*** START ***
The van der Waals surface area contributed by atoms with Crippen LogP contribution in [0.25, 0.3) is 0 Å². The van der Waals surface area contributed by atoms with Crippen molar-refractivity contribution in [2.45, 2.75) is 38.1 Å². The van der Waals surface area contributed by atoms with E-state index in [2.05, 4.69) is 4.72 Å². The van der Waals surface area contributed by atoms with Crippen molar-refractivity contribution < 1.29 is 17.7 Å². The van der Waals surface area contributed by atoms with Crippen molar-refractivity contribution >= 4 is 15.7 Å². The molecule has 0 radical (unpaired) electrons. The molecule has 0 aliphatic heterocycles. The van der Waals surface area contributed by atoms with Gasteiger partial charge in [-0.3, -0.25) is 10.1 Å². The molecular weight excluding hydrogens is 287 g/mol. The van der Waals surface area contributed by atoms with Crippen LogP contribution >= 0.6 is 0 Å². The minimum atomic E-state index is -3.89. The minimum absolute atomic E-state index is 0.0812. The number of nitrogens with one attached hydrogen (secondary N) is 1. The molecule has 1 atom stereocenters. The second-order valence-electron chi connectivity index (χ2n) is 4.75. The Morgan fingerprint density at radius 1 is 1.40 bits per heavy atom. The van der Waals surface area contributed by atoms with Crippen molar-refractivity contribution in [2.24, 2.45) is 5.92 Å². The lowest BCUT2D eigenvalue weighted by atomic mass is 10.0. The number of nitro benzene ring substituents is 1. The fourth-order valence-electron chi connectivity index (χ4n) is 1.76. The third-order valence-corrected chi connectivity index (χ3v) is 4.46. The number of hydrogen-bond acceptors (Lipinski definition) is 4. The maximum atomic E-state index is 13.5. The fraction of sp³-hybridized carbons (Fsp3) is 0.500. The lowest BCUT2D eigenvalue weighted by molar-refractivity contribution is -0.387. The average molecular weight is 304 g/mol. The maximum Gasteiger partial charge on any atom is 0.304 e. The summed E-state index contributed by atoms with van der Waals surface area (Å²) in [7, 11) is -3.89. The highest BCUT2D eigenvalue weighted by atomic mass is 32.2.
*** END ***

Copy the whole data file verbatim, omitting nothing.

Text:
The van der Waals surface area contributed by atoms with Crippen LogP contribution in [0.25, 0.3) is 0 Å². The van der Waals surface area contributed by atoms with Crippen molar-refractivity contribution in [2.45, 2.75) is 38.1 Å². The van der Waals surface area contributed by atoms with E-state index in [2.05, 4.69) is 4.72 Å². The van der Waals surface area contributed by atoms with Crippen molar-refractivity contribution < 1.29 is 17.7 Å². The van der Waals surface area contributed by atoms with Crippen molar-refractivity contribution >= 4 is 15.7 Å². The molecule has 0 radical (unpaired) electrons. The molecule has 0 aliphatic heterocycles. The van der Waals surface area contributed by atoms with Gasteiger partial charge in [-0.3, -0.25) is 10.1 Å². The molecular weight excluding hydrogens is 287 g/mol. The van der Waals surface area contributed by atoms with Crippen LogP contribution >= 0.6 is 0 Å². The minimum atomic E-state index is -3.89. The minimum absolute atomic E-state index is 0.0812. The number of nitrogens with one attached hydrogen (secondary N) is 1. The molecule has 1 atom stereocenters. The second-order valence-electron chi connectivity index (χ2n) is 4.75. The Morgan fingerprint density at radius 1 is 1.40 bits per heavy atom. The van der Waals surface area contributed by atoms with Crippen molar-refractivity contribution in [2.24, 2.45) is 5.92 Å². The lowest BCUT2D eigenvalue weighted by atomic mass is 10.0. The number of nitro benzene ring substituents is 1. The fourth-order valence-electron chi connectivity index (χ4n) is 1.76. The third-order valence-corrected chi connectivity index (χ3v) is 4.46. The number of hydrogen-bond acceptors (Lipinski definition) is 4. The maximum atomic E-state index is 13.5. The fraction of sp³-hybridized carbons (Fsp3) is 0.500. The lowest BCUT2D eigenvalue weighted by molar-refractivity contribution is -0.387. The average molecular weight is 304 g/mol. The maximum Gasteiger partial charge on any atom is 0.304 e. The summed E-state index contributed by atoms with van der Waals surface area (Å²) in [7, 11) is -3.89. The highest BCUT2D eigenvalue weighted by atomic mass is 32.2.